Agent Vi and Genetec join forces for technological integration

Seeing Eye To AI – How smart video shapes the edge

The evolution of intelligent video technology continues at a rapid pace. As in many other industries, the onset of the COVID-19 pandemic has accelerated the timelines and the video world of artificial intelligence (AI) continues to evolve rapidly in 2021. As the demand for video and the use of AI to make sense of visual data is increasing, the number of cameras and subsequent data is growing rapidly, forcing the creation of new edge architectures. Cameras and AI in Traffic Management “Smart factories” can leverage AI to detect faults or deviations in the production line in real time. In addition, a new generation of “smart” use cases has developed. For example, in “smart cities”, cameras and AI analyze traffic patterns and adjust traffic lights, to improve vehicle flow, reduce congestion and pollution, and increase safety. pedestrians. “Smart factories” can leverage AI to detect defects or deviations in the production line in real time, adapt to reduce errors, and implement effective quality assurance measures. As a result, costs can be drastically reduced through automation and earlier fault detection. Evolution of smart video The evolution of smart video is also happening alongside other advances in technology and data infrastructure, such as 5G. As these technologies come together, they impact the way we think about the periphery. And, they generate a demand for specialized storage. Below are some of the biggest trends we are seeing: More volume means better quality The volume and variety of cameras continues to increase with each new advancement, bringing new capabilities. Having more cameras allows you to see and capture more. It could mean having more coverage or more angles. It also means that more real-time video can be captured and used to train AI. The quality also continues to improve with higher resolutions (4K video and above) The quality also continues to improve with higher resolutions (4K video and above). The more detailed the video, the more information can be extracted from it. And, the more efficient AI algorithms can become. In addition, the new cameras transmit not only video stream, but also additional low-rate streams used for low-bandwidth surveillance and AI pattern matching. Smart Cameras Work 24/7 Whether used for traffic management, security or manufacturing, many of these smart cameras work 24/7/365. year, which represents a unique challenge. Storage technology must be able to keep up. On the one hand, storage has evolved to offer high performance data transfer speeds and data write speeds, to ensure high quality video capture. In addition, the actual storage technology on the camera must provide the longevity and reliability essential to any workflow. The real world context is essential for understanding endpoints. Whether for business, scientific research or in our personal lives, we are seeing new types of cameras capable of capturing new types of data. With the potential benefits of using and analyzing this data, the importance of reliable data storage has never been more evident. Consider Context When Designing Storage Technology When we design storage technology, we need to consider context, such as location and form factor. We have to think about the accessibility of the cameras (or the lack of them), are they on top of a tall building or maybe in the middle of an isolated jungle? Such locations might also need to withstand extreme temperature variations. All of these possibilities must be taken into account in order to ensure continuous, durable and reliable recording of critical video data. Chipsets Improve Artificial Intelligence (AI) Capabilities Improved computational capabilities of cameras mean processing takes place at the device level, enabling real-time decisions at the edge. New Camera Chipsets Deliver Improved AI Capability We are seeing new chipsets coming in for cameras that deliver enhanced AI capability, and more advanced chipsets add deep neural network processing for learning analysis. depth on the camera. AI is getting smarter and more efficient. Cloud Must Support Deep Learning Technology Just as camera and recorder chipsets are coming with more computing power, in today’s intelligent video solutions, most video analytics and video analytics Deep learning is always done with discrete or cloud-based video analytics devices. To support these new AI workloads, the cloud has undergone some transformation. Cloud-based neural network processors have adopted the use of massive GPU clusters or custom FPGAs. They receive thousands of hours of training video and petabytes of data. These workloads depend on the high capacity capabilities of enterprise-class hard drives (HDDs), which can already support 20TB per drive, and high-performance enterprise flash devices, platforms, or SSDs. Dependence on wired and wireless internet has enabled the scalability and ease of installation that has fueled the explosive adoption of security cameras, but this has only been the case where LAN and WAN infrastructure exists. already. 5G technology facilitates camera installations Emerging cameras that are ready for 5G are designed to load and run third-party applications 5G removes many obstacles to deployment, allowing many options for placement and ease of installation of cameras at metropolitan level. With this ease of deployment comes new increased scalability, driving use cases and new advancements in camera and cloud design. For example, cameras can now be stand-alone, with direct connectivity to a centralized cloud, as they no longer depend on a local network. Emerging 5G-capable cameras are designed to load and run third-party applications, which can bring more expanded capabilities. Yet with greater battery life, these cameras will need even more dynamic storage. They will require new combinations of endurance, capacity, performance and energy efficiency, to be able to optimally manage the variability of new application-driven functions. Paving the way for the edge storage revolution It’s a brave new world for intelligent video, and it’s as complex as it is exciting. Architectural changes are made to handle new workloads and prepare for even more dynamic capacities at the edge and endpoints. At the same time, deep learning analytics continues to evolve at the back-end and in the cloud. Understanding changes in workload, whether at the camera, recorder or cloud level, is essential to ensure that new architectural changes are complemented by continuous innovation in storage technology.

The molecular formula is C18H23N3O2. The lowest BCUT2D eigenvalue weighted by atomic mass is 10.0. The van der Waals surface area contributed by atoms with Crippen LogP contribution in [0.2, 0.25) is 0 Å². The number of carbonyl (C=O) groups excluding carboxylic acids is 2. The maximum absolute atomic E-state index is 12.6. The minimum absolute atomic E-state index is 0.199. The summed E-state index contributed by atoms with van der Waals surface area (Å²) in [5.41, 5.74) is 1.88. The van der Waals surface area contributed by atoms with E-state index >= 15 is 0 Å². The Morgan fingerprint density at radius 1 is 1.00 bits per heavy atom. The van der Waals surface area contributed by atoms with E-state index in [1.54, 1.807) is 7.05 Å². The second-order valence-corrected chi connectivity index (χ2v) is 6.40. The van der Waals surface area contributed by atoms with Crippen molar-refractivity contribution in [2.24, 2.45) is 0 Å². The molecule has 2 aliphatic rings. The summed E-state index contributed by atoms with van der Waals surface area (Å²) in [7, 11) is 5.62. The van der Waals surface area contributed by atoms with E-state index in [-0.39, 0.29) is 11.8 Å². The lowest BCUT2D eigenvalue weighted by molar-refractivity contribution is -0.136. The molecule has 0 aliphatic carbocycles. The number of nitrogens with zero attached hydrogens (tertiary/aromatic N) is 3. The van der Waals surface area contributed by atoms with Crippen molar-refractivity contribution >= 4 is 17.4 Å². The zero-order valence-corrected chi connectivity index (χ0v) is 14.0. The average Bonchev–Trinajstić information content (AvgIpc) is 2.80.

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About Shirley L. Kreger